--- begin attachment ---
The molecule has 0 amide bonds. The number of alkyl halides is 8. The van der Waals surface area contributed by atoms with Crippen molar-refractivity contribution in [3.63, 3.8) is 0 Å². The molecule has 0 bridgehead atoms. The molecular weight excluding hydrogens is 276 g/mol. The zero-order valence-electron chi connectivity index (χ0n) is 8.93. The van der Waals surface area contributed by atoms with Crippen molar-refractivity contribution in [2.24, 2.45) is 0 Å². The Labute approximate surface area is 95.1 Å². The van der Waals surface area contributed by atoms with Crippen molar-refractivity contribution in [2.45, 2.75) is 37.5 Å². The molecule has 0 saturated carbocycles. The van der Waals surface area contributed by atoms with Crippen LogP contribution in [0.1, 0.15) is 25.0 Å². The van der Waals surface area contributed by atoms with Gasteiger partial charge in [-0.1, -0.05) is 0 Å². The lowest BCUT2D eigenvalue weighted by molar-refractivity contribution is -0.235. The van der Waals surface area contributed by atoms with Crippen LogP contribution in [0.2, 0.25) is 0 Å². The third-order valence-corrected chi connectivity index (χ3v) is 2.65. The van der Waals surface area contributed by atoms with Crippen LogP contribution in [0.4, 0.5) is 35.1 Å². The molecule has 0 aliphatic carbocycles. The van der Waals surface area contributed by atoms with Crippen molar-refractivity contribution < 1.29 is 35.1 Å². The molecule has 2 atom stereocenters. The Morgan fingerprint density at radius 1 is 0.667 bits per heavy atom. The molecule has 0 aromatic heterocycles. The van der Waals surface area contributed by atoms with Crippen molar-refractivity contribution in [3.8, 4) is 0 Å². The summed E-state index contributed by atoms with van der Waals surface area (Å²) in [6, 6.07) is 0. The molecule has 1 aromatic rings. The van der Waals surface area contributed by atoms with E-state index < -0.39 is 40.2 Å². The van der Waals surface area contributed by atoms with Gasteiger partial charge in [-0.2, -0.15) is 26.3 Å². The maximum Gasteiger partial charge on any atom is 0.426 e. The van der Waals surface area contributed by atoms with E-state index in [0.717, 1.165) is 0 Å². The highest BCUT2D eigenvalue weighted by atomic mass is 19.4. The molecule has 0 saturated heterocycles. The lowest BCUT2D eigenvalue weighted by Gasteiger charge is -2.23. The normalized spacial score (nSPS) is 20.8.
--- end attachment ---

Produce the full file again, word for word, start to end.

The molecule has 0 amide bonds. The number of alkyl halides is 8. The van der Waals surface area contributed by atoms with Crippen molar-refractivity contribution in [3.63, 3.8) is 0 Å². The molecule has 0 bridgehead atoms. The molecular weight excluding hydrogens is 276 g/mol. The zero-order valence-electron chi connectivity index (χ0n) is 8.93. The van der Waals surface area contributed by atoms with Crippen molar-refractivity contribution in [2.24, 2.45) is 0 Å². The Labute approximate surface area is 95.1 Å². The van der Waals surface area contributed by atoms with Crippen molar-refractivity contribution in [2.45, 2.75) is 37.5 Å². The molecule has 0 saturated carbocycles. The van der Waals surface area contributed by atoms with Crippen LogP contribution in [0.1, 0.15) is 25.0 Å². The van der Waals surface area contributed by atoms with Gasteiger partial charge in [-0.1, -0.05) is 0 Å². The lowest BCUT2D eigenvalue weighted by molar-refractivity contribution is -0.235. The van der Waals surface area contributed by atoms with Crippen LogP contribution in [0.2, 0.25) is 0 Å². The third-order valence-corrected chi connectivity index (χ3v) is 2.65. The van der Waals surface area contributed by atoms with Crippen LogP contribution in [0.4, 0.5) is 35.1 Å². The molecule has 0 aliphatic carbocycles. The van der Waals surface area contributed by atoms with Crippen molar-refractivity contribution < 1.29 is 35.1 Å². The molecule has 2 atom stereocenters. The Morgan fingerprint density at radius 1 is 0.667 bits per heavy atom. The molecule has 0 aromatic heterocycles. The van der Waals surface area contributed by atoms with Crippen molar-refractivity contribution in [3.8, 4) is 0 Å². The summed E-state index contributed by atoms with van der Waals surface area (Å²) in [6, 6.07) is 0. The molecule has 1 aromatic rings. The van der Waals surface area contributed by atoms with E-state index < -0.39 is 40.2 Å². The van der Waals surface area contributed by atoms with Gasteiger partial charge in [-0.2, -0.15) is 26.3 Å². The maximum Gasteiger partial charge on any atom is 0.426 e. The van der Waals surface area contributed by atoms with E-state index in [0.717, 1.165) is 0 Å². The highest BCUT2D eigenvalue weighted by atomic mass is 19.4. The molecule has 0 saturated heterocycles. The lowest BCUT2D eigenvalue weighted by Gasteiger charge is -2.23. The normalized spacial score (nSPS) is 20.8.